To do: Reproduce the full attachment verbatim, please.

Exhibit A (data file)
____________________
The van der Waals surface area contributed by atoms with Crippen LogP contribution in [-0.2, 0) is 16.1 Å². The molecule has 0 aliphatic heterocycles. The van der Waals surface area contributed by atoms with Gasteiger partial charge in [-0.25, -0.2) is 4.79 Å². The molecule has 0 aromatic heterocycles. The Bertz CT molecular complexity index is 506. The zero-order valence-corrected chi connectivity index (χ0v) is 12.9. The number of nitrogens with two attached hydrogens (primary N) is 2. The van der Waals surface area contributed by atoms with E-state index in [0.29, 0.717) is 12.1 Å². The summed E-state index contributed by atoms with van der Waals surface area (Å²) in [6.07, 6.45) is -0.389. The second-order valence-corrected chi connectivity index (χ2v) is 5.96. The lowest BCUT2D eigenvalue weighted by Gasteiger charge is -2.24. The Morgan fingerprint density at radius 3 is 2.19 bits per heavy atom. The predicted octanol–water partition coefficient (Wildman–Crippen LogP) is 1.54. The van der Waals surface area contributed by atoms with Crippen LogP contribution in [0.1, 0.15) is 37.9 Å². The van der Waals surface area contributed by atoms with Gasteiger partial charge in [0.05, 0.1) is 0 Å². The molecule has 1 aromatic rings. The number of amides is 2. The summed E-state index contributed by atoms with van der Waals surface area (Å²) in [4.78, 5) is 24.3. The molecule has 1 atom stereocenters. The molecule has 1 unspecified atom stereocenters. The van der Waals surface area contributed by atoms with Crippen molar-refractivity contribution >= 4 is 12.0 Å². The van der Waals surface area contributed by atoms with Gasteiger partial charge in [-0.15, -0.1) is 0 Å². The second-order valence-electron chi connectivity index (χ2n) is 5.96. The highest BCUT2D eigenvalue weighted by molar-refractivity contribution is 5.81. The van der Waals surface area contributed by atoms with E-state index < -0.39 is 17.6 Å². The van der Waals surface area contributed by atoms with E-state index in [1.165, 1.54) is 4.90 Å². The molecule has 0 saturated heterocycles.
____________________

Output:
The van der Waals surface area contributed by atoms with Crippen LogP contribution in [-0.2, 0) is 16.1 Å². The molecule has 0 aliphatic heterocycles. The van der Waals surface area contributed by atoms with Gasteiger partial charge in [-0.25, -0.2) is 4.79 Å². The molecule has 0 aromatic heterocycles. The Bertz CT molecular complexity index is 506. The zero-order valence-corrected chi connectivity index (χ0v) is 12.9. The number of nitrogens with two attached hydrogens (primary N) is 2. The van der Waals surface area contributed by atoms with E-state index in [0.29, 0.717) is 12.1 Å². The summed E-state index contributed by atoms with van der Waals surface area (Å²) in [6.07, 6.45) is -0.389. The second-order valence-corrected chi connectivity index (χ2v) is 5.96. The lowest BCUT2D eigenvalue weighted by Gasteiger charge is -2.24. The Morgan fingerprint density at radius 3 is 2.19 bits per heavy atom. The predicted octanol–water partition coefficient (Wildman–Crippen LogP) is 1.54. The van der Waals surface area contributed by atoms with Crippen LogP contribution in [0.1, 0.15) is 37.9 Å². The van der Waals surface area contributed by atoms with Gasteiger partial charge in [0.05, 0.1) is 0 Å². The molecule has 1 aromatic rings. The number of amides is 2. The summed E-state index contributed by atoms with van der Waals surface area (Å²) in [4.78, 5) is 24.3. The molecule has 1 atom stereocenters. The molecule has 1 unspecified atom stereocenters. The van der Waals surface area contributed by atoms with Crippen molar-refractivity contribution >= 4 is 12.0 Å². The van der Waals surface area contributed by atoms with Gasteiger partial charge in [-0.15, -0.1) is 0 Å². The second-order valence-electron chi connectivity index (χ2n) is 5.96. The highest BCUT2D eigenvalue weighted by molar-refractivity contribution is 5.81. The van der Waals surface area contributed by atoms with E-state index < -0.39 is 17.6 Å². The van der Waals surface area contributed by atoms with E-state index in [1.165, 1.54) is 4.90 Å². The molecule has 0 saturated heterocycles.